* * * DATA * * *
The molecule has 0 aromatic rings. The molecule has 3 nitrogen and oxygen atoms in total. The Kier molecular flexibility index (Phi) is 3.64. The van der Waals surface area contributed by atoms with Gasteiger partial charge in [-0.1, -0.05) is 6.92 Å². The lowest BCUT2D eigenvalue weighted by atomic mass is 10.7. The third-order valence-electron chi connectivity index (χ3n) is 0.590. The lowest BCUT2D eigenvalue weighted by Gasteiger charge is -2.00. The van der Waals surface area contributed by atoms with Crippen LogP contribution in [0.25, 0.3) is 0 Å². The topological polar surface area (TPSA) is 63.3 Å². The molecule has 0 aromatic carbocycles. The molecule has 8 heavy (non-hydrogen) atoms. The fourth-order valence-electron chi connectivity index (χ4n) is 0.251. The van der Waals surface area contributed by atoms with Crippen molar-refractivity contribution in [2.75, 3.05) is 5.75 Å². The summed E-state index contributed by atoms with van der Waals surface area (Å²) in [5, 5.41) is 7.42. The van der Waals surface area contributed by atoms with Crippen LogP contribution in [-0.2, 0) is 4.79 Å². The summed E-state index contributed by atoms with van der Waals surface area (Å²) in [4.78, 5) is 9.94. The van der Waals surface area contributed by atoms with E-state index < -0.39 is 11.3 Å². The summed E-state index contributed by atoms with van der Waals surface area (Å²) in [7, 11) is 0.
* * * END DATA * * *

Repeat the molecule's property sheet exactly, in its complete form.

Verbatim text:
The molecule has 0 aromatic rings. The molecule has 3 nitrogen and oxygen atoms in total. The Kier molecular flexibility index (Phi) is 3.64. The van der Waals surface area contributed by atoms with Gasteiger partial charge in [-0.1, -0.05) is 6.92 Å². The lowest BCUT2D eigenvalue weighted by atomic mass is 10.7. The third-order valence-electron chi connectivity index (χ3n) is 0.590. The lowest BCUT2D eigenvalue weighted by Gasteiger charge is -2.00. The van der Waals surface area contributed by atoms with Crippen LogP contribution in [0.25, 0.3) is 0 Å². The topological polar surface area (TPSA) is 63.3 Å². The molecule has 0 aromatic carbocycles. The molecule has 8 heavy (non-hydrogen) atoms. The fourth-order valence-electron chi connectivity index (χ4n) is 0.251. The van der Waals surface area contributed by atoms with Crippen molar-refractivity contribution in [2.75, 3.05) is 5.75 Å². The summed E-state index contributed by atoms with van der Waals surface area (Å²) in [5, 5.41) is 7.42. The van der Waals surface area contributed by atoms with Crippen LogP contribution in [-0.2, 0) is 4.79 Å². The summed E-state index contributed by atoms with van der Waals surface area (Å²) in [4.78, 5) is 9.94. The van der Waals surface area contributed by atoms with E-state index < -0.39 is 11.3 Å². The summed E-state index contributed by atoms with van der Waals surface area (Å²) in [7, 11) is 0.